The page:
Short-Term Care for Carpal Tunnel Syndrome

9 Nov

While the primary driver for carpal tunnel syndrome (CTS) may sometimes be hormonal changes (hypothyroid, pregnancy, or birth control use), type 2 diabetes, or an inflammatory condition (rheumatoid arthritis, psoriatic arthritis, or gout), many patients’ hand and wrist symptoms are caused by musculoskeletal issues that place pressure on the median nerve or restrict its motion. The good news is that chiropractic care is a great fit for the CTS patient, but how much care is needed before the numbness, tingling, weakness, and pain starts to resolve?

In one study that included 22 CTS patients, 19 of whom had CTS in both hands and wrists, researchers observed that the application of only manual therapy techniques to the hand, wrist, and forearm three times a week for two weeks led to significant improvements in pain, function, numbness, sensation, strength, and night awakening. The patients also performed better on the Phalen’s maneuver—a common clinical test used to stimulate CTS symptoms. Best of all, the participants continued to experience these improvements up to twelve weeks after their final treatment!

In addition to the manual therapies involved in the aforementioned study, doctors of chiropractic utilize additional non-surgical techniques such as nocturnal wrist splinting, at-home exercises/stretching, nutritional counseling, and job/ergonomic modifications. Dysfunction elsewhere along the course of the median nerve (such as the neck, shoulder, elbow, and forearm) may also need to be addressed.

If non-musculoskeletal causes are suspected, co-management with the patient’s medical doctor may be necessary. Though several studies have shown that surgical intervention may not be superior to non-surgical care over the long-term, a referral to a surgeon may be warranted if non-surgical treatment fails to produce a satisfying result. For CTS and other musculoskeletal conditions, many doctors of chiropractic will commence care with a short-term approach (such as six visits spread over two weeks, as used in the study discussed above) to evaluate how the patient responds to care and to adjust treatment recommendations from there. In mild cases, the patient may be released from care and advised to return on an as-needed basis. For chronic or severe cases of CTS, additional treatment may be required, though if the condition is too advanced, a full resolution of symptoms may not be possible. Hence, the importance of visiting your doctor of chiropractic for hand and wrist symptoms sooner rather than later!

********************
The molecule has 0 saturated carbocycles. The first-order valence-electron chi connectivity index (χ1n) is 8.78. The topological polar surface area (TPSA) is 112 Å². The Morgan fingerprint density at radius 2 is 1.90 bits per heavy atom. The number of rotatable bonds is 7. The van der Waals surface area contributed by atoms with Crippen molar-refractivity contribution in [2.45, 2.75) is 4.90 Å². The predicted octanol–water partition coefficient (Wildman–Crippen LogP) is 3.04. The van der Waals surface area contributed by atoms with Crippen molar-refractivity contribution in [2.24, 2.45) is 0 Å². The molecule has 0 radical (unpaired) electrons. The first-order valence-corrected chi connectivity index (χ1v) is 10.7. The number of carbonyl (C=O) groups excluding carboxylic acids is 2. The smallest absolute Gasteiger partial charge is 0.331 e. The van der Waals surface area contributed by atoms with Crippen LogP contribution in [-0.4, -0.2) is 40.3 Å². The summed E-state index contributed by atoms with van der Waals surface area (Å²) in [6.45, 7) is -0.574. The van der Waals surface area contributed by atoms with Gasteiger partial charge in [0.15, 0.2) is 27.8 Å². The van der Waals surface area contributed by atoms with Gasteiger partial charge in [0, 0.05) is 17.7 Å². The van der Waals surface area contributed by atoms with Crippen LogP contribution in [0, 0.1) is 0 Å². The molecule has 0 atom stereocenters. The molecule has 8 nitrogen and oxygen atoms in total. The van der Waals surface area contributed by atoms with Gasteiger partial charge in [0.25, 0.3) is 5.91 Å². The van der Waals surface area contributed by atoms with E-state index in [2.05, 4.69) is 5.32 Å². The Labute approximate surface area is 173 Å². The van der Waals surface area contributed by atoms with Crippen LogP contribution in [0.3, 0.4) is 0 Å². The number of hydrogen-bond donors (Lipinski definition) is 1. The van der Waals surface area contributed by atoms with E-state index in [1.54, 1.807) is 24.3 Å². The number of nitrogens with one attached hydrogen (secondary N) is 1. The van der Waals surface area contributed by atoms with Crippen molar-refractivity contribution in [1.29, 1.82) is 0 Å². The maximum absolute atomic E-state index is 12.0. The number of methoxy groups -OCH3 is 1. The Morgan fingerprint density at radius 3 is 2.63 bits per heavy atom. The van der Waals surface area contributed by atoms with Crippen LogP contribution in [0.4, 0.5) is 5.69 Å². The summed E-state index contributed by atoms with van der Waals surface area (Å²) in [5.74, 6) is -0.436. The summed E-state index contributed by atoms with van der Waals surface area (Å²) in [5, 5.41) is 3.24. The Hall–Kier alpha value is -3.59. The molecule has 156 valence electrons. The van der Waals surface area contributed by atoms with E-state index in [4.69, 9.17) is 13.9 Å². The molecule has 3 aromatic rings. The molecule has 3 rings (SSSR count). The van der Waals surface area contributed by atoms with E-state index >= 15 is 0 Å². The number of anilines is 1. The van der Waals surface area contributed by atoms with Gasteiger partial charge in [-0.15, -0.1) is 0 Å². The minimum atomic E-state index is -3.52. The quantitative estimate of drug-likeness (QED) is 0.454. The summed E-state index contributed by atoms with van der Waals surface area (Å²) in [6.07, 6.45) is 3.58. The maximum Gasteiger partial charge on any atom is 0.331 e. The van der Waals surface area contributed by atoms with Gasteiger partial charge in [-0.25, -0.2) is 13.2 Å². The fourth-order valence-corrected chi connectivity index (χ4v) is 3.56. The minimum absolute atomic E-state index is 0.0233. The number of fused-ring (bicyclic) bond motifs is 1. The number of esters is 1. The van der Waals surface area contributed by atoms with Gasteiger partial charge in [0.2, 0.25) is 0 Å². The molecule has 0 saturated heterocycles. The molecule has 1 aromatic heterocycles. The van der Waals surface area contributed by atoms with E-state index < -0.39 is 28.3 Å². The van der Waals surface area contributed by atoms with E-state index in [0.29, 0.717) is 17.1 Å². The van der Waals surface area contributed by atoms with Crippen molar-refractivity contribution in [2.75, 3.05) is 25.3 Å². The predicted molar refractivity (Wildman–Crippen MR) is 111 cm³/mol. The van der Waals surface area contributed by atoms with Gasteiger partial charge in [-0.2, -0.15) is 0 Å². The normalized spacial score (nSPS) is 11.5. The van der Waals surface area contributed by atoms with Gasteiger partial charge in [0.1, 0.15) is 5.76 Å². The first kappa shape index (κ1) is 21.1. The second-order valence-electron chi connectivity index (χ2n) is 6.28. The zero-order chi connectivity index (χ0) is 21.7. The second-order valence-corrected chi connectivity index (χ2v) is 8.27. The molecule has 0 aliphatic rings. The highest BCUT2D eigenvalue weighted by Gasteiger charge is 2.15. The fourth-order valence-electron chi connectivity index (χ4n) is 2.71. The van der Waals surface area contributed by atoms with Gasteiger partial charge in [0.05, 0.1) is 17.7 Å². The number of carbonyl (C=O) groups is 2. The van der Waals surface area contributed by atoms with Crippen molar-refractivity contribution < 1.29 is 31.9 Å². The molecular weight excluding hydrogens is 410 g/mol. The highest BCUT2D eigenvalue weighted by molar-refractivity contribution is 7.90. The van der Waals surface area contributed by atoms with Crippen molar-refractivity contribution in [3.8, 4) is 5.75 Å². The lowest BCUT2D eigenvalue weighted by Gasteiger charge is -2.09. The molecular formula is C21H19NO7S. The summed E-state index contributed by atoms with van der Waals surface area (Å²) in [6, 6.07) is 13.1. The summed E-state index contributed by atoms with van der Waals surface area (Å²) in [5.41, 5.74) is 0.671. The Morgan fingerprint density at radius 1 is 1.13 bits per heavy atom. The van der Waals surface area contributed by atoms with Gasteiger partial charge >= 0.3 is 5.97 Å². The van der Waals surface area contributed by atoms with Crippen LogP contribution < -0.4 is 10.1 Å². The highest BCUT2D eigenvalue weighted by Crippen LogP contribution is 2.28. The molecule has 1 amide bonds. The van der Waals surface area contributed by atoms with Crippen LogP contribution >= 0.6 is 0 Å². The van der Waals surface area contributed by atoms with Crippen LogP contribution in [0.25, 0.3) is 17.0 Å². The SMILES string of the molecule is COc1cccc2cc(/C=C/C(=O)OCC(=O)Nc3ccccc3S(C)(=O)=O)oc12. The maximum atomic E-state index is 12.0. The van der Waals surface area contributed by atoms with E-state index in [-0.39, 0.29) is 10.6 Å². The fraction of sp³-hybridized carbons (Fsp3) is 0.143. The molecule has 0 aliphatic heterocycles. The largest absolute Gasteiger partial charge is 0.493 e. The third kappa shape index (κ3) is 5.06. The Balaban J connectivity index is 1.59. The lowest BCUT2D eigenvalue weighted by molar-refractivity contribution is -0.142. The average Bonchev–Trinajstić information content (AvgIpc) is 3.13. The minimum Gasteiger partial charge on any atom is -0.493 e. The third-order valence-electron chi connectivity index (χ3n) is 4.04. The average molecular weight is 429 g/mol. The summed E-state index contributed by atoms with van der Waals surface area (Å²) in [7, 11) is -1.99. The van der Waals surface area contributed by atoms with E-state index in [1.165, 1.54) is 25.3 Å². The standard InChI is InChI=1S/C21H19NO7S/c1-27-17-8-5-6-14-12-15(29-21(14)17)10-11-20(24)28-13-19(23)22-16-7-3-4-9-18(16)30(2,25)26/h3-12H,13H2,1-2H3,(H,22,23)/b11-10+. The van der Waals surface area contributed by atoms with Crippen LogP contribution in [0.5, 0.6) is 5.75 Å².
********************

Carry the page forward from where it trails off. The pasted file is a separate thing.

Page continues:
This information should not be substituted for medical or chiropractic advice. Any and all healthcare concerns, decisions, and actions must be done through the advice and counsel of a healthcare professional who is familiar with your updated medical history.

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